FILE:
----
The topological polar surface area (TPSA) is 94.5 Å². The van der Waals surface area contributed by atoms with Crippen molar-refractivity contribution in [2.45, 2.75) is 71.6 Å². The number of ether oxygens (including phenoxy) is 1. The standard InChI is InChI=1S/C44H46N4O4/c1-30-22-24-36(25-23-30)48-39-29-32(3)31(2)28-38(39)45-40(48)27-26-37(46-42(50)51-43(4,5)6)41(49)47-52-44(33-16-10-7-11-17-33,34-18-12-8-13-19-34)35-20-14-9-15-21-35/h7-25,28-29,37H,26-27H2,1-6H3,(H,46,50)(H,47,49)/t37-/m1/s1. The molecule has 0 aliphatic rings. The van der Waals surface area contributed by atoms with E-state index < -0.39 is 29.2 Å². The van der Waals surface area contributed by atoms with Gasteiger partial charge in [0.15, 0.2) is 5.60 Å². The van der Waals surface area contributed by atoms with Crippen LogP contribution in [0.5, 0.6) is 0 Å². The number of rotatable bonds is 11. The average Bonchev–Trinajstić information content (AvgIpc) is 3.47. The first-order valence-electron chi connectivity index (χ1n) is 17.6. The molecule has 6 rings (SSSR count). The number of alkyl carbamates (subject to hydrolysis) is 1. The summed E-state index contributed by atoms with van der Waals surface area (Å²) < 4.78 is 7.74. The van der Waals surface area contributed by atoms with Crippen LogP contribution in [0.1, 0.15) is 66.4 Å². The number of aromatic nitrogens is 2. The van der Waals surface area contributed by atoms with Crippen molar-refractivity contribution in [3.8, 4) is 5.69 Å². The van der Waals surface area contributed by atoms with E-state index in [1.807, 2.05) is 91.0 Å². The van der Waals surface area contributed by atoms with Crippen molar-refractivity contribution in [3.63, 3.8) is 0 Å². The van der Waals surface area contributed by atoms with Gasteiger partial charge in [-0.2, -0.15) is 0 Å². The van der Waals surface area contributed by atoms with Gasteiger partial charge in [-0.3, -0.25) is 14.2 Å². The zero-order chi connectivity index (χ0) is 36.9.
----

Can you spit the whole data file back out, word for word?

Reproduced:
The topological polar surface area (TPSA) is 94.5 Å². The van der Waals surface area contributed by atoms with Crippen molar-refractivity contribution in [2.45, 2.75) is 71.6 Å². The number of ether oxygens (including phenoxy) is 1. The standard InChI is InChI=1S/C44H46N4O4/c1-30-22-24-36(25-23-30)48-39-29-32(3)31(2)28-38(39)45-40(48)27-26-37(46-42(50)51-43(4,5)6)41(49)47-52-44(33-16-10-7-11-17-33,34-18-12-8-13-19-34)35-20-14-9-15-21-35/h7-25,28-29,37H,26-27H2,1-6H3,(H,46,50)(H,47,49)/t37-/m1/s1. The molecule has 0 aliphatic rings. The van der Waals surface area contributed by atoms with E-state index < -0.39 is 29.2 Å². The van der Waals surface area contributed by atoms with Gasteiger partial charge in [0.15, 0.2) is 5.60 Å². The van der Waals surface area contributed by atoms with Crippen LogP contribution in [0.5, 0.6) is 0 Å². The number of rotatable bonds is 11. The average Bonchev–Trinajstić information content (AvgIpc) is 3.47. The first-order valence-electron chi connectivity index (χ1n) is 17.6. The molecule has 6 rings (SSSR count). The number of alkyl carbamates (subject to hydrolysis) is 1. The summed E-state index contributed by atoms with van der Waals surface area (Å²) < 4.78 is 7.74. The van der Waals surface area contributed by atoms with Crippen LogP contribution in [0.1, 0.15) is 66.4 Å². The number of aromatic nitrogens is 2. The van der Waals surface area contributed by atoms with Crippen molar-refractivity contribution in [3.8, 4) is 5.69 Å². The van der Waals surface area contributed by atoms with E-state index in [1.807, 2.05) is 91.0 Å². The van der Waals surface area contributed by atoms with Crippen molar-refractivity contribution in [3.63, 3.8) is 0 Å². The van der Waals surface area contributed by atoms with Gasteiger partial charge in [-0.2, -0.15) is 0 Å². The van der Waals surface area contributed by atoms with Gasteiger partial charge in [-0.3, -0.25) is 14.2 Å². The zero-order chi connectivity index (χ0) is 36.9.